Bin Laden is Dead, but His Legacy Lives On

Bin Laden is Dead, but His Legacy Lives On

Osama bin Laden, the founder of the al Qaeda terror organization and mastermind of the terror attacks of September 11th, 2001, was killed by U.S. operatives late on May 1st. Without a doubt, bin Laden's death can be considered a considered a major milestone and offers closure for the American public.
At the same time, however, U.S. efforts in the Middle East remain far from over. It can be argued that events in the region are continuing to unfold as bin Laden hoped, and even expected, they would.
In the wake of the 9/11 attacks, the U.S. played right into bin Laden’s hands by overreacting and invading two countries within eighteen months of each other. The U.S. “war on terror” should have culminated with the precise destruction of al Qaeda and the Taliban in Afghanistan, limited humanitarian relief, and exit. Instead, the U.S. elected to become immersed in another war totally unrelated to the fight against terror-Iraq-and neglected to pursue extremism in Afghanistan down to its roots.
By engaging in the folly of nation-building in Afghanistan and Iraq, the U.S. ensured that it would remain ensnared in two conflicts that would render its military threadbare and reallocate billions of tax payers’ dollars into a black hole. Political theorist John Mueller once said that most of the cost of terrorism comes from the overreaction it provokes. Indeed, the U.S. did exactly what it wasn't supposed to do in the time after 9/11, and exactly what bin Laden hoped it would. The endgame in these conflicts will not occur until at least three years after bin Laden’s death.
The U.S.’s extensive efforts are by no means certain to bring about the desired course of action. On the contrary, its attempts at regime change may eventually play into the hands of Islamic extremists. Neither Iraq nor Afghanistan have traditions of democracy, and the forceful transition to a new way of politics has not gone smoothly for them. Corruption and infighting abound, and neither government has demonstrated the ability to establish security and sovereignty. Terrorist organizations thrive off of unstable or failing states; it is not unlikely that Afghanistan and Iraq could unravel into chaos and become incubators of further radicalism.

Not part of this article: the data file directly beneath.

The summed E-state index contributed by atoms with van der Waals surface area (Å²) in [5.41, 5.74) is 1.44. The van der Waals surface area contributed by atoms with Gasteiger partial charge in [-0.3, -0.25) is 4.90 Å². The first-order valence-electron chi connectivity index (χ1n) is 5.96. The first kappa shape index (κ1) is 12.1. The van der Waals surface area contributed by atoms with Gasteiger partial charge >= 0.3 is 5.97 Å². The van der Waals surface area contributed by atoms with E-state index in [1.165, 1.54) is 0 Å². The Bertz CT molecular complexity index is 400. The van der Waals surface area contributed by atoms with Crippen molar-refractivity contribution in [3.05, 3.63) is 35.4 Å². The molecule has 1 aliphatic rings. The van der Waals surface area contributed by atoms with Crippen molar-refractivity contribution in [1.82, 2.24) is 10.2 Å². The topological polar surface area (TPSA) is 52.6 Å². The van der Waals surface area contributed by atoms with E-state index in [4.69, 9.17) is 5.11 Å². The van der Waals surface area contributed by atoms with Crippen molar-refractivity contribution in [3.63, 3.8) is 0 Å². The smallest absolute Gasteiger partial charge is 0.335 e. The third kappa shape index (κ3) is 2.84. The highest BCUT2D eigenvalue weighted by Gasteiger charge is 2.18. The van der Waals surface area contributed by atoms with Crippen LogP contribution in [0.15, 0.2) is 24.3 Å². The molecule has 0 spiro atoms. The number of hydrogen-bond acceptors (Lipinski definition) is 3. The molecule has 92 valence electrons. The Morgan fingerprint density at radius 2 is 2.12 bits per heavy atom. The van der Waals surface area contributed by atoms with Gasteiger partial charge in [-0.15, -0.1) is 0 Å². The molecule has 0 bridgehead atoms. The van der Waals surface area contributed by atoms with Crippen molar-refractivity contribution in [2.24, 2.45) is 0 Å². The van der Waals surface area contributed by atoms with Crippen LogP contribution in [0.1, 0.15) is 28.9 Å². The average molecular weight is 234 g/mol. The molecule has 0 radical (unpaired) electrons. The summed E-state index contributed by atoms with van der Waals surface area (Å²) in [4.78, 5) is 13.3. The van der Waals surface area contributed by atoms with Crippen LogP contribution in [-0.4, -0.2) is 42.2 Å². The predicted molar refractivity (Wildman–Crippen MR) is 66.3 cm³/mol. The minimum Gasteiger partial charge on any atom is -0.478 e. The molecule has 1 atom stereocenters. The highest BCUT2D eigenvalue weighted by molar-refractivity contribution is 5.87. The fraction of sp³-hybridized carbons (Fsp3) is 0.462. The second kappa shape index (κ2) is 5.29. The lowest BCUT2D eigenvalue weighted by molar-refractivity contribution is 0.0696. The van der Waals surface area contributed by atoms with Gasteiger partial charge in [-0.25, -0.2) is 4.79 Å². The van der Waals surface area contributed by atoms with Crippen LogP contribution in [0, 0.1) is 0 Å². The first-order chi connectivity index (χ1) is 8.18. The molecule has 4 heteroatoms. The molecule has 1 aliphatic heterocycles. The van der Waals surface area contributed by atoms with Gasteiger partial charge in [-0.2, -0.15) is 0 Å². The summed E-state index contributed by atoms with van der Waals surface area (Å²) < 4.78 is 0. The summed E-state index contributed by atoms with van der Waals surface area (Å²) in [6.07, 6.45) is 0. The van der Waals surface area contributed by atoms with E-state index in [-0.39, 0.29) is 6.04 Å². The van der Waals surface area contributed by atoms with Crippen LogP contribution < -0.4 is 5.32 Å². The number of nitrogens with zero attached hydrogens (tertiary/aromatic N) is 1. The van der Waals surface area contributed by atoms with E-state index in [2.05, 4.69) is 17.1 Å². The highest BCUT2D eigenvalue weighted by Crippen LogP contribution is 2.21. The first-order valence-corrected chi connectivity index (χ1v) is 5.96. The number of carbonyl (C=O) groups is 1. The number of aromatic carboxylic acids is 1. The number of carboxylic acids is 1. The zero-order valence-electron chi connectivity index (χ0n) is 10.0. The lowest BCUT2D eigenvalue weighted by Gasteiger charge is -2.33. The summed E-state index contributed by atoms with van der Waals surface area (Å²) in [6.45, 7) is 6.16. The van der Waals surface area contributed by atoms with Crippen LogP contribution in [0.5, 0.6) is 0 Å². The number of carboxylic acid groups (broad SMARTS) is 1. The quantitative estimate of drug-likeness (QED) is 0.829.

Though the sheer brutality of 9/11 managed to alienate bin Laden from most of the world, al Qaeda’s exploits have nonetheless stimulated many others to join the struggle to establish a global caliphate. While U.S. pressure on al Qaeda’s tradition havens in Afghanistan and Pakistan managed to isolate bin Laden from most of his organization, other loose affiliates began to emerge and gain momentum. For instance, the Yemeni branch of al Qaeda (its immediate connections to bin Laden’s organization are disputed) rose to prominence as the U.S. began turning up the heat in Afghanistan. It now seems to have the capacity to carry out sophisticated attacks. Bin Laden’s idea caught fire a decade ago, but it has not burned itself out yet.
At the time of his killing, bin Laden was probably not wholly unsatisfied with the state of affairs in the Middle East. Following his terror attack of unparalleled proportions, the U.S. gave him the apocalyptic confrontation he desired. In becoming the object of history’s most costly goose chase that spanned the course of a decade, he helped draw the U.S. into becoming mired in two wars that have taxed the U.S. economy and may only yield more disorder in the region. While any notion of a global caliphate being established is absurd, the movement bin Laden was instrumental in inspiring continues to succeed in exacting a steady toll on the U.S. and thwarting its objectives in the Middle East. Despite the death of modern radical Islam's greatest mind, his visions, however depraved, endure.